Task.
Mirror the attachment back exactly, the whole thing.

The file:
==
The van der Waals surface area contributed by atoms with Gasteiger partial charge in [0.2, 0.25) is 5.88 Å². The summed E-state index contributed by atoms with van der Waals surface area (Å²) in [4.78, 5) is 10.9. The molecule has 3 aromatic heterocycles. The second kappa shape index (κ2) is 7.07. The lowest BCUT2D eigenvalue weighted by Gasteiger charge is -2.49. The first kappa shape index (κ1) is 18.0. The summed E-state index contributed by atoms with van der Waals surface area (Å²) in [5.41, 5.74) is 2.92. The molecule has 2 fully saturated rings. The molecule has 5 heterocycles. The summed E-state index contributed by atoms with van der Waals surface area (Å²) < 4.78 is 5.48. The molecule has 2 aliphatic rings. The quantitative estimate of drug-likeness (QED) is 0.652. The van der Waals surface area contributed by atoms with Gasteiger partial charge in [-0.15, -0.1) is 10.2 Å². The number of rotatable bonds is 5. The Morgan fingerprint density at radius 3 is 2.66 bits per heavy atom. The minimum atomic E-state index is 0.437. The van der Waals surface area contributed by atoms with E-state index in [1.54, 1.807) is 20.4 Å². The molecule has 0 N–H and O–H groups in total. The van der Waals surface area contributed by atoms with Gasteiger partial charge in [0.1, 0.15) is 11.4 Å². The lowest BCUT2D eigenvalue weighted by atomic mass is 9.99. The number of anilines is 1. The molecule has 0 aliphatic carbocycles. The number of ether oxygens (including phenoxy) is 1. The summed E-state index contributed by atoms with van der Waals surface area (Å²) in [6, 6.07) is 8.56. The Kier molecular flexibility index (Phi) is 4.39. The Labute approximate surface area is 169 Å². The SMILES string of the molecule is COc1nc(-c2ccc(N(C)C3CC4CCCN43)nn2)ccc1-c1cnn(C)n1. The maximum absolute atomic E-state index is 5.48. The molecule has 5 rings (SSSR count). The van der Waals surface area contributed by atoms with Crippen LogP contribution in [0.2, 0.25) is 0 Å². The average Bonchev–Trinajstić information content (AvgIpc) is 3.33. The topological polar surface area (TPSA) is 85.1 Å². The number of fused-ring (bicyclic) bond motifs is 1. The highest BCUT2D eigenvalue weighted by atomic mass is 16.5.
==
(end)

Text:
The van der Waals surface area contributed by atoms with Gasteiger partial charge in [0.2, 0.25) is 5.88 Å². The summed E-state index contributed by atoms with van der Waals surface area (Å²) in [4.78, 5) is 10.9. The molecule has 3 aromatic heterocycles. The second kappa shape index (κ2) is 7.07. The lowest BCUT2D eigenvalue weighted by Gasteiger charge is -2.49. The first kappa shape index (κ1) is 18.0. The summed E-state index contributed by atoms with van der Waals surface area (Å²) in [5.41, 5.74) is 2.92. The molecule has 2 fully saturated rings. The molecule has 5 heterocycles. The summed E-state index contributed by atoms with van der Waals surface area (Å²) < 4.78 is 5.48. The molecule has 2 aliphatic rings. The quantitative estimate of drug-likeness (QED) is 0.652. The van der Waals surface area contributed by atoms with Gasteiger partial charge in [-0.15, -0.1) is 10.2 Å². The number of rotatable bonds is 5. The Morgan fingerprint density at radius 3 is 2.66 bits per heavy atom. The minimum atomic E-state index is 0.437. The van der Waals surface area contributed by atoms with E-state index in [1.54, 1.807) is 20.4 Å². The molecule has 0 N–H and O–H groups in total. The van der Waals surface area contributed by atoms with Gasteiger partial charge in [0.1, 0.15) is 11.4 Å². The lowest BCUT2D eigenvalue weighted by atomic mass is 9.99. The number of anilines is 1. The molecule has 0 aliphatic carbocycles. The number of ether oxygens (including phenoxy) is 1. The summed E-state index contributed by atoms with van der Waals surface area (Å²) in [6, 6.07) is 8.56. The Kier molecular flexibility index (Phi) is 4.39. The Labute approximate surface area is 169 Å². The SMILES string of the molecule is COc1nc(-c2ccc(N(C)C3CC4CCCN43)nn2)ccc1-c1cnn(C)n1. The maximum absolute atomic E-state index is 5.48. The molecule has 5 rings (SSSR count). The van der Waals surface area contributed by atoms with Crippen LogP contribution in [0.2, 0.25) is 0 Å². The average Bonchev–Trinajstić information content (AvgIpc) is 3.33. The topological polar surface area (TPSA) is 85.1 Å². The number of fused-ring (bicyclic) bond motifs is 1. The highest BCUT2D eigenvalue weighted by atomic mass is 16.5.